Of the trouser mind, or rigidly defined…..

You can’t put your feet on the ground until you’ve touched the sky—Paul Auster

I guess when you turn off the main road, you have to be prepared to see some funny houses—Stephen King

I am told that I talk in shorthand and then smudge it—J.R.R. Tolkien

Where there is no imagination, there is no horror—Sir Arthur Conan Doyle

     Yesterday found us digging up dinosaur kneecaps and stubbing our toes on tarnished genie lamps– and, we have the dirty fingernails to prove it. But, once we have our prize, however petrified or oxidized it might be, what do we do next?

     An idea, however glorious and magical it might be, is just an idea. That bone needs meat and that lamp needs polishing!

      And depending on the type of person you are, once the fattening up and the polishing starts, one of two things happen:

     1/ You know precisely what animal you’ve uncovered and can apply the correct amount of flesh and fur… you know the name of the genie residing in your lamp and exactly how many wishes he will grant… and you write your story accordingly.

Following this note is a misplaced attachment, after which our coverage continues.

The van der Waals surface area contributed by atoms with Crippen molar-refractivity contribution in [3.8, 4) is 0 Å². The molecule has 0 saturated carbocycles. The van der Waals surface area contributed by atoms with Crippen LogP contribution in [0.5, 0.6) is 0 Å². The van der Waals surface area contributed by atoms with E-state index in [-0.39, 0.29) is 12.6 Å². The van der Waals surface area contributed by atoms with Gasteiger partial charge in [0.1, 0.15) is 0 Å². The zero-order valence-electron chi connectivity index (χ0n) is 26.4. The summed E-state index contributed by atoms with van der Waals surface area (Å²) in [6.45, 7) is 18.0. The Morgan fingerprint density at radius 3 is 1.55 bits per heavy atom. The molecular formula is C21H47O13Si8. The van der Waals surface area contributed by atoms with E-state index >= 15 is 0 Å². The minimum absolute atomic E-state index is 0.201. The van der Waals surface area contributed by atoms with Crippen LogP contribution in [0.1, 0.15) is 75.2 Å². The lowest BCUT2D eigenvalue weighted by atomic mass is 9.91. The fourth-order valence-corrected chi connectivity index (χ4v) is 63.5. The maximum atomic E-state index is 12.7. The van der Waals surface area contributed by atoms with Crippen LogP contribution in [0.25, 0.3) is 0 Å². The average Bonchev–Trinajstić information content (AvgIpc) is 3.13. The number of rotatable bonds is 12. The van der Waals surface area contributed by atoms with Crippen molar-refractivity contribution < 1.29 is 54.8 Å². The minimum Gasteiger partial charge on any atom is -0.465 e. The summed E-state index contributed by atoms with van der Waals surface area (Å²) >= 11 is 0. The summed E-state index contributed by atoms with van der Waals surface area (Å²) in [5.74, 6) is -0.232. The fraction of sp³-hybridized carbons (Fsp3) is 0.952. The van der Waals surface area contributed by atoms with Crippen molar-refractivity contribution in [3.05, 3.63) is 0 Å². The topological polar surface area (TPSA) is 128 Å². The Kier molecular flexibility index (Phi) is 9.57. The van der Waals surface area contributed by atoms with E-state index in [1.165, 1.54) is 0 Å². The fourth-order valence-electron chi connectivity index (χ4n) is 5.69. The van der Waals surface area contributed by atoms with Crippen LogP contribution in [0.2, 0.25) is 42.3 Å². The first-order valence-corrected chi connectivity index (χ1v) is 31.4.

2/  You haven’t the faintest idea whether your animal has fur or feathers… you aren’t sure the genie of your lamp grants wishes or even if there is a genie… and you let your story write itself accordingly.

     In other words, you’re either a planner or a pantster.

     As a planner (play by the detailed outline writer), you know exactly who’s saying what and who’s doing what. You divine the direction your characters will take, sometimes days, weeks, years in advance. You can’t even move forward without a detailed itinerary in triplicate, notarized three years in advance.

     As a pantster (fly by the seat of your pants writer), you know nothing about nothing. Well, you probably know a few characters’ names and what might take place. But, everything looks hazy, like the vague futures read from a cheap fortune-teller’s foggy crystal ball.

     I’m sure I’m not alone when I say that I seem to fall somewhere between these two extremes. I love the idea of a detailed outline and knowing exactly where I’m going next. But, I love the fear of not knowing where my story’s headed. Outlining brings stringent order to spiraling chaos. But, unfettered writing can lead to some interesting and unforeseen places.

     What say you? Do you walk your characters strategically through the plot’s chessboard? Or, do you toss them in the deep end and cross your fingers that they can swim?

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